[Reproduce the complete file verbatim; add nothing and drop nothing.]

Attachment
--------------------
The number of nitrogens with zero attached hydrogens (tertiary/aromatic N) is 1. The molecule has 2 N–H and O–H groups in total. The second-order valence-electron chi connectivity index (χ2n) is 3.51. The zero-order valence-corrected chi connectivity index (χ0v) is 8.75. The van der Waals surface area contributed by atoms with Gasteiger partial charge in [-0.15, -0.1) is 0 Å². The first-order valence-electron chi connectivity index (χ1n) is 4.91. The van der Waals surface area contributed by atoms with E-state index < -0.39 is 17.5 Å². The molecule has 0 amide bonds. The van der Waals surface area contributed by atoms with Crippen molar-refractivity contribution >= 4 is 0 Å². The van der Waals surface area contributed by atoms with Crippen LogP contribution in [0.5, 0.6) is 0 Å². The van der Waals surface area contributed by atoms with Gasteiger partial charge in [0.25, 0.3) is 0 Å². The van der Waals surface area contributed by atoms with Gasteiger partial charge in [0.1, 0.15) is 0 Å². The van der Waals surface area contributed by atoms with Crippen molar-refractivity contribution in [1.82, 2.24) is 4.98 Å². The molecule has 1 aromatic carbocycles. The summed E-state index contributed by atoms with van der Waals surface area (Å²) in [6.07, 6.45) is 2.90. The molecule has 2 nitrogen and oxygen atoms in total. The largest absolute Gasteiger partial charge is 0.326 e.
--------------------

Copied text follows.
The number of nitrogens with zero attached hydrogens (tertiary/aromatic N) is 1. The molecule has 2 N–H and O–H groups in total. The second-order valence-electron chi connectivity index (χ2n) is 3.51. The zero-order valence-corrected chi connectivity index (χ0v) is 8.75. The van der Waals surface area contributed by atoms with Gasteiger partial charge in [-0.15, -0.1) is 0 Å². The first-order valence-electron chi connectivity index (χ1n) is 4.91. The van der Waals surface area contributed by atoms with E-state index < -0.39 is 17.5 Å². The molecule has 0 amide bonds. The van der Waals surface area contributed by atoms with Crippen molar-refractivity contribution >= 4 is 0 Å². The van der Waals surface area contributed by atoms with Crippen LogP contribution in [0.5, 0.6) is 0 Å². The van der Waals surface area contributed by atoms with Gasteiger partial charge in [0.25, 0.3) is 0 Å². The van der Waals surface area contributed by atoms with Gasteiger partial charge in [0.1, 0.15) is 0 Å². The van der Waals surface area contributed by atoms with Crippen molar-refractivity contribution in [1.82, 2.24) is 4.98 Å². The molecule has 1 aromatic carbocycles. The summed E-state index contributed by atoms with van der Waals surface area (Å²) in [6.07, 6.45) is 2.90. The molecule has 2 nitrogen and oxygen atoms in total. The largest absolute Gasteiger partial charge is 0.326 e.